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The Oh-So-Sexy French Myth

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Caution (Bad Language?)
I might be shooting myself in the foot, but you have to explain me something: where does the “French equal sexy” myth come from?

I was absolutely unaware of our reputation abroad until I started traveling. Then, I realized that the French were said to have this little je ne sais quoi. In plain language: French were libertine, were doing it all the time, routinely had several mistresses and lovers and had a god-given talent for romance.

Phew, really? Silly me, I hadn’t noticed!

It bothered me. Was I extremely naive or just blind to my own sex-appeal? At first glance, it seemed to be nothing more than a huge misunderstanding.

Now, when I go back to France, I can see why North Americans are a little bit puzzled with our attitude towards sex. Yes, there are nude statues in pretty much every city: we call that erotic art and yes, it is a popular subject to write a PHD on. Go buy cigarettes at your local bureau de tabac (which also sell magazines and newspapers) and you will see plenty of Playboy with very racy front pages. Couples kiss openly…Ah, French kisses! Don’t forget the three main French words anybody know: “ménage à trois“, “rendez-vous” “affaire” (say it with a French accent, it’s supposed to be sexy). Plus, on this side of the Atlantic Ocean, most people thought that they were really nothing wrong (nor surprising for that matters) with Bill Clinton fooling around with an intern.

Oh, and don’t even get me starting on topless sunbathing…! I had no idea it was seen as a “sexual” thing until… well, until I went to the beach outside of Europe. This is really weird to me. Yes, in France, it’s perfectly acceptable to be topless on the beach. It’s very normal and very common — I mean come on, my mother (and pretty much all the women in my family, come to think of it) take the top off! It’s just one of these non-spoken rules. Lie down on you towel and read a book or chat with friend equals to removing the top. Go swim or walk around, put it back. And believe it or not, men around don’t stare, unless they are from North America (or you have extremely unusual breast… I mean, men are still men!).

So that’s it, it is just a cultural misunderstanding?

Because for a lot of French (and Europeans in general), Americans are viewed as prudish on sexual matters. We always make fun of the general attitude of the Anglo-American legal system toward non-procreative eroticism. I mean come on people, isn’t what happen in the bedroom (or the laundry room, the living room etc.) a private matter? Apparently not. In Utah, “Adultery, oral and anal sex, masturbation are considered sodomy and can lead to imprisonment.” In 1999, Alabama made it “unlawful to produce, distribute or otherwise sell sexual devices that are marketed primarily for the stimulation of human genital organs.” But then, what would you expect from a country that censors the word “fuck”?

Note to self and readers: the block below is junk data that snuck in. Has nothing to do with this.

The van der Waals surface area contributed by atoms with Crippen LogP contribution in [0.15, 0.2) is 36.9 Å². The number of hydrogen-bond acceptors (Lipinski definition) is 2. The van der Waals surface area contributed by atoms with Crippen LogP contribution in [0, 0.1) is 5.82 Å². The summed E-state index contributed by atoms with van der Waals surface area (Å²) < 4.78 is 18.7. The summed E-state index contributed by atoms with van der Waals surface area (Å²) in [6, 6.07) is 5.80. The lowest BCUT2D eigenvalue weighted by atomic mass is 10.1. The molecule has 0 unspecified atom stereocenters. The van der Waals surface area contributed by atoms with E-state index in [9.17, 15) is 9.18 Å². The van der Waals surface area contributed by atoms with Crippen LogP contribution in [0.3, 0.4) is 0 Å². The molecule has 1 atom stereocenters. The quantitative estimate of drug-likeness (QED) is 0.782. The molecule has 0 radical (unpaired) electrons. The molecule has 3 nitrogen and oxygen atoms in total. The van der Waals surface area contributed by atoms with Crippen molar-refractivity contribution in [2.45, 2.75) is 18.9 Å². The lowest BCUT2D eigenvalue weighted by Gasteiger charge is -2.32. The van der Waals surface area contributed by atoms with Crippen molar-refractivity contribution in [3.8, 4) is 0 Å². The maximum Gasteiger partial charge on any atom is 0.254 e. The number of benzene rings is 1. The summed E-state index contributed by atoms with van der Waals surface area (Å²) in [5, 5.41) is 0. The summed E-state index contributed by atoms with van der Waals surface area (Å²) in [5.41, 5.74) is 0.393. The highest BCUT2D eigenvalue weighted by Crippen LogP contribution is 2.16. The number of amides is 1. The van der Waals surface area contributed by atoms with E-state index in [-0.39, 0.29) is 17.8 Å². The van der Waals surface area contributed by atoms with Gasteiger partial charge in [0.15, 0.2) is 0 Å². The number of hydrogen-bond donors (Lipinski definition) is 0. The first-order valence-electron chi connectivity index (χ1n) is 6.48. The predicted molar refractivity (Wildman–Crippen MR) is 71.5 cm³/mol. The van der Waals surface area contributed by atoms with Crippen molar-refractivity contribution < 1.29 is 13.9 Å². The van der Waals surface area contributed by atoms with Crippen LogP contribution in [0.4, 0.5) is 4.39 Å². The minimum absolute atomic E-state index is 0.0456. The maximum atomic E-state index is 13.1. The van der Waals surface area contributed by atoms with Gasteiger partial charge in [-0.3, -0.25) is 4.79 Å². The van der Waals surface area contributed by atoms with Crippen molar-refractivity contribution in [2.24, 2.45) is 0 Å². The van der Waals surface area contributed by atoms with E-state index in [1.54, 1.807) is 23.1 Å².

France does not recognize religious law, nor does it recognize religious beliefs or morality as a motivation for the enactment of prohibitions. As a consequence, the country has long had neither blasphemy laws nor sodomy laws. These are seen are quite exotic in Europe!

But somehow, in North America, I found things pretty explicit at times. Although it by no means represent American TV, I still can’t find words to describe the Jerry Springer Show. Violence and sex is everywhere on TV… yet you will have to explain me why the movie Amélie is rated R for sexual content! Don’t ever go to the beach topless… unless you are on spring break. Then, it is totally fine to engage in binge-drinking, casual sex and to end up on a Girls Gone Wild camera. A lot of movies promote teenagers sexuality (American Pie, to quote just one ) yet the Bush administration expended abstinence programs. Teen “stars” become mothers at 16 years old but Miley Cyrus posing Lolita-style in Vanity Fair was very controversial. I just don’t get it!

Both sides of the Atlantic Ocean clearly have different views on what’s acceptable, what should be censored, and how to deal with sexual matters in general. There is no right or wrong, it’s just…cultural. And anything cultural is bound to have many paradoxes. I remember how surprised I was in Brazil last winter, where I learned topless sunbathing was not acceptable. Yet, it was perfect fine to wear the tiniest bikini ever, barely covering the nipples, and to walk around in the city wearing a teeshirt and a thong!

So be it. Europeans will probably always carry this “sexy” image while North America will be accused of puritanism.

Oh well. I guess I will have to live with the sexy image. Really, I’m flattered.

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